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Zebra markings ‘the way forward’ for pedestrian safety

dusk road

Authorities in Manchester are seeking permission for a mass trial of ‘non-prescribed’ zebra crossings on side roads, on the back of research showing they lead to a 65% increase in drivers giving way.

The two-year study was commissioned by Greater Manchester Combined Authority and conducted by the Transport Research Laboratory (TRL). It consisted of extensive consultation and off-road trials and concluded in 2021 with two on-street trials conducted by Tameside Council.

A prescribed zebra crossing has black and white stripes with give way lines, yellow globes on striped posts, and a line of studs and zigzag markings. A non-prescribed zebra crossing uses the black and white markings without all the other features; thereby allowing the crossing to be installed in the pedestrians’ desired walking line, directly across the mouth of a junction.

The trial results showed that the number of vehicles giving way to people on foot went up from four-in-10 to seven-in-10 – an increase of 65% – when the zebra markings were in place. The report also concluded that there is universal understanding, amongst all road users, of what zebra markings mean when used on side roads.

As a result, Greater Manchester’s mayor, Andy Burnham, and transport commissioner, Chris Boardman, have written to the Government asking for support for the use of zebra crossings to be authorised on Greater Manchester’s side roads.

Andy Burnham said: “Every year in the UK, around two billion trips under one mile are made by car; the equivalent of a 15-minute walk or a five-minute bike ride. Those trips by car are releasing approximately 680,000 tonnes of carbon.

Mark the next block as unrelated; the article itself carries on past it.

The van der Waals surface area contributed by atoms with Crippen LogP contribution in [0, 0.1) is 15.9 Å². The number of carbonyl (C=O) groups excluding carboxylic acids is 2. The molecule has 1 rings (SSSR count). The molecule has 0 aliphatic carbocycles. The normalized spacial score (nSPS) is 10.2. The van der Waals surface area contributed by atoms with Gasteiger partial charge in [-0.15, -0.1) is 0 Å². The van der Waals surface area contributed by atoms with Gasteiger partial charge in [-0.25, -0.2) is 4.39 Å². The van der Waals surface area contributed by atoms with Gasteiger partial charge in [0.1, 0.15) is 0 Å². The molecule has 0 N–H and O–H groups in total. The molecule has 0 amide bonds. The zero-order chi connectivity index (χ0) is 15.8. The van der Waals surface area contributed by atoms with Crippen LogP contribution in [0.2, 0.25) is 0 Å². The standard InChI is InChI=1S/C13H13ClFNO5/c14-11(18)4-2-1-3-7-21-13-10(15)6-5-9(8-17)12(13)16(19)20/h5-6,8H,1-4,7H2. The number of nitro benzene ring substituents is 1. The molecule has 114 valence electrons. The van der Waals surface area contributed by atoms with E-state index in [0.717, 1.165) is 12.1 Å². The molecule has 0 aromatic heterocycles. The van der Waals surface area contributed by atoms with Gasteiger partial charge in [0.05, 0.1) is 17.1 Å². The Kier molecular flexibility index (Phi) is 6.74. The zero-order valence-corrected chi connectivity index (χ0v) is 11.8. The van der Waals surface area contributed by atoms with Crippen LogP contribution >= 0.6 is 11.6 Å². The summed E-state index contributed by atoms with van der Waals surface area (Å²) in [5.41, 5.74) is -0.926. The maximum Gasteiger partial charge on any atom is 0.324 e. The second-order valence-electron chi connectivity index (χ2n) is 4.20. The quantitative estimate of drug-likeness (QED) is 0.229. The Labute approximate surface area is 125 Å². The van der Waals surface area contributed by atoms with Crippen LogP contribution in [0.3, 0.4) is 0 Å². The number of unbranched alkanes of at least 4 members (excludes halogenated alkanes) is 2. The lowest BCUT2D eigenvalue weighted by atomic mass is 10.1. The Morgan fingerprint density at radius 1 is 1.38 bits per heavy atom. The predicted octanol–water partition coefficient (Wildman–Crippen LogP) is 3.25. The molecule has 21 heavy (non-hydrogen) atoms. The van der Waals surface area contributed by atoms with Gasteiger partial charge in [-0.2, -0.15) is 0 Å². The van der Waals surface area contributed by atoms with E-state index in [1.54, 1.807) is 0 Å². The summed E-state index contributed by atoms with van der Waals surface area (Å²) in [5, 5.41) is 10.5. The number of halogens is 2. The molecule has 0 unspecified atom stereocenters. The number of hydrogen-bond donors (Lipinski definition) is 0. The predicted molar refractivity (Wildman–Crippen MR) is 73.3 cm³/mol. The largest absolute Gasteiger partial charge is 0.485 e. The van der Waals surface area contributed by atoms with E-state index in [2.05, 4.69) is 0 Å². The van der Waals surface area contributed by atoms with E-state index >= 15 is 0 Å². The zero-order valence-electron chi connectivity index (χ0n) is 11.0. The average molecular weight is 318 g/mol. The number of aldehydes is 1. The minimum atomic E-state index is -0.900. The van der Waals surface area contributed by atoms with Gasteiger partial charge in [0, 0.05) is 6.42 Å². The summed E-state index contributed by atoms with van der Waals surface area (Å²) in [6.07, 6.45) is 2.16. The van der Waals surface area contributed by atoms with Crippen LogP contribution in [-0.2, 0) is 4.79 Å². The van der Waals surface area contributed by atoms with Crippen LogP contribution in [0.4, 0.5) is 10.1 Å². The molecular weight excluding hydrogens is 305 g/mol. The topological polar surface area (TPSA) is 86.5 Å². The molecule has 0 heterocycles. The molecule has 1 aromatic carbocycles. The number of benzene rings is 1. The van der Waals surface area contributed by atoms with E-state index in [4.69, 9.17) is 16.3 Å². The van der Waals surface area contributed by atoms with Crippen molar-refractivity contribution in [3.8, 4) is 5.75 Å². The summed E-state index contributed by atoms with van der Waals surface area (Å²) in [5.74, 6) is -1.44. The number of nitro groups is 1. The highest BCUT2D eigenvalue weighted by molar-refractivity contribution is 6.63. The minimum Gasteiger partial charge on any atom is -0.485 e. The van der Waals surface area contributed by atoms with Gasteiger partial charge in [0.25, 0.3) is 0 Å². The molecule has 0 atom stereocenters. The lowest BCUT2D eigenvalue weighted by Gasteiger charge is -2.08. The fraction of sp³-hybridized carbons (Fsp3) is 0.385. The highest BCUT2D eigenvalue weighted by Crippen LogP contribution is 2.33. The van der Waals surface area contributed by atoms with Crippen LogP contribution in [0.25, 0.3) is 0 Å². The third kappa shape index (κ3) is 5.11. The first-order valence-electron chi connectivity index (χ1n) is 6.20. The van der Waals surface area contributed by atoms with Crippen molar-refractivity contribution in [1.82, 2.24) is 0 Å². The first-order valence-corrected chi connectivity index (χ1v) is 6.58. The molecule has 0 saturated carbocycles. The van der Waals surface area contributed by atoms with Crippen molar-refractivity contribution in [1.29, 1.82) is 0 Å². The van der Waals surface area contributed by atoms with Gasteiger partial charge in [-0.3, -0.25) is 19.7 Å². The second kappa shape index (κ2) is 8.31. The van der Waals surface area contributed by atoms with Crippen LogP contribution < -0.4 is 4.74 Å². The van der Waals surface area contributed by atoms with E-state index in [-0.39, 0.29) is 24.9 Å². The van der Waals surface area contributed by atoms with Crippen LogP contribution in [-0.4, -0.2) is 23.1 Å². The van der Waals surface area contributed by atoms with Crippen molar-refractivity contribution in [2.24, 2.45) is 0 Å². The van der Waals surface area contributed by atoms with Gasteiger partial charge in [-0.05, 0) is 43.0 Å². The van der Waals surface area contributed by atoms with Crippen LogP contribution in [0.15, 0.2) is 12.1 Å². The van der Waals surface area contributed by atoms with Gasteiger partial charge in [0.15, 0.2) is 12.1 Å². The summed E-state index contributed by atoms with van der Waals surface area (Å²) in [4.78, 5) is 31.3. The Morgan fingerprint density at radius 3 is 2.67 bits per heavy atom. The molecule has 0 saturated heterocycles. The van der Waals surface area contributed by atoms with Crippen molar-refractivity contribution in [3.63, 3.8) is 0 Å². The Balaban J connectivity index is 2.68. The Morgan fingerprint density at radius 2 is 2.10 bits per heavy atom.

“In Greater Manchester we’re determined to shift the focus to become a city-region where walking, cycling and public transport comes first. That includes ensuring that people feel safe walking to school, the shops and work.

“The latest data we have has shown that 55 people in Greater Manchester alone have been killed at side road junctions on minor roads over a three year period. This is shocking and needs urgent action.

“We wanted to see if a method used widely across the world could offer us a practical and cost-effective option to make crossing side roads safer and, importantly, feel safer.

“I must give a special shout out to Tameside Council for their support in agreeing to do on-street trials last summer – it gave us the final piece of evidence we needed to demonstrate what happens on the ground when zebra markings are used on side roads and we hope it will give Government the confidence to conduct large-scale, long-term trials.”

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